I keep notebooks and journals for everything. One of the ones I've found most valuable is a companion to the novels I write.
My novel writing journal is different to the notebooks in which I develop my plot and characters for the story. My novel writing journal is a separate notebook where I record things not about the novels themselves, but about my personal experience in writing them.
These notes are a subjective analysis of my creative process, including how I feel about the story in its various stages. Things like:
How easy or difficult some sections of the book were to write.
What techniques worked to solve problems and which didn't.
Observations of my own fears and state of mind regarding the work.
My feelings about my writing in general and how they influenced my approach to this project.
To date I've kept notes on the creation of four different novels and in doing so have made some interesting discoveries.
I've learned for example that I'm very thorough in outlining the first half of my story, the climax scene and the ending. Once I've got this much sorted, however, the urge to begin writing the story usually overwhelms me.
I've learned that giving in to this urge is a mistake. Every time I do I've come to regret it! Because once I reach the point where my detailed scene-by-scene outline ends I always come to a grinding halt.
Another thing I've learned is that once I start a story, it's vital that I keep up my momentum, to write fast and never miss a day. To do this I have to stop myself editing as I write. I simply think of each word, each sentence as a place-holder for what will ultimately be there after I've revised them.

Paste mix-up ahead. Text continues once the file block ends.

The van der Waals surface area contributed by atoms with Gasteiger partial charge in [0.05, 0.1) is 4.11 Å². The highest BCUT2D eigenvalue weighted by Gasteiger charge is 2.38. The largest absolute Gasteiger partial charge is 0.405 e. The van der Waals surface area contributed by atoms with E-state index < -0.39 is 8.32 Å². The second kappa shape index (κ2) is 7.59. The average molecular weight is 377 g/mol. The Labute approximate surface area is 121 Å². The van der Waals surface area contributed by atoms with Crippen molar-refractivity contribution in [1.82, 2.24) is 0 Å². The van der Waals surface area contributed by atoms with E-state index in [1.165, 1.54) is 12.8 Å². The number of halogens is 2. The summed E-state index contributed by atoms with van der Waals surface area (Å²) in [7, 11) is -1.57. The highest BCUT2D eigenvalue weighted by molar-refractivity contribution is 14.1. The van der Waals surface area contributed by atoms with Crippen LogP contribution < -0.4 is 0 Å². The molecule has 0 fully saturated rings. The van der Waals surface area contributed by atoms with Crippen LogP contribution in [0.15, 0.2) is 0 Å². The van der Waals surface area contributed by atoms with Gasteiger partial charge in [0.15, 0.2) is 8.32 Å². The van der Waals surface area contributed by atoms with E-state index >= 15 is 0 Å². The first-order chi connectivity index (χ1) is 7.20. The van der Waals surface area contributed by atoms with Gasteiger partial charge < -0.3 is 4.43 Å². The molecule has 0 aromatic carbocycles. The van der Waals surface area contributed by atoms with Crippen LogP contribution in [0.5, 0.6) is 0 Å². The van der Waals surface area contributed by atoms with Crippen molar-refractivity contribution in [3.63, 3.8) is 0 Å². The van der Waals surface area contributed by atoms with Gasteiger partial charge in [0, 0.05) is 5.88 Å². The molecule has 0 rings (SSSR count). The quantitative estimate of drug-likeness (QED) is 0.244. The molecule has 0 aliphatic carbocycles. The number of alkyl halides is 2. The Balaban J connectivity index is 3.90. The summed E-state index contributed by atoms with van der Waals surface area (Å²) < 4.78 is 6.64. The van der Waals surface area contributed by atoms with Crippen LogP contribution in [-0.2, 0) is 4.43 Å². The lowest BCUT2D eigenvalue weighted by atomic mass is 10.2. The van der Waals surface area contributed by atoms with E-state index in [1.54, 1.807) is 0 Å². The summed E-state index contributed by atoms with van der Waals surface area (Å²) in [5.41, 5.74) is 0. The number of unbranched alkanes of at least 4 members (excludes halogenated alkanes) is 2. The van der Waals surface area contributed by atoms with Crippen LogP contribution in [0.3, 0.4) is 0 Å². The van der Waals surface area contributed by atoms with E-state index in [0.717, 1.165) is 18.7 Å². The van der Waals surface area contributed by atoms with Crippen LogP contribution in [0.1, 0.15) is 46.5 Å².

I've learned I always fly through the beginning of my story and then hit a wall when I reach the middle, but that I always manage to push through it.
I've learned I'm rarely excited by my characters during the first draft. It's only once I start fleshing them out and adding details in the subsequent 'layers' that the characters start to come alive for me. Only then do I start to get really excited about the story.
These are valuable things for me to know. If I didn't know them, each time they happened I'd probably panic, decide the story itself was no good and chuck it all in.
But because I have a record of my former experiences, when the going gets tough with my current one I can look back and see that the same thing happened last time. And - more importantly - that I successfully worked through the problem each time.
Writing a novel is a long winding road and it's difficult to remember all the steps I took along the way. It's a bit like childbirth - you tend to forget all the pain you went through bringing your baby into the world.
Recording those experiences helps me discover and refine my process.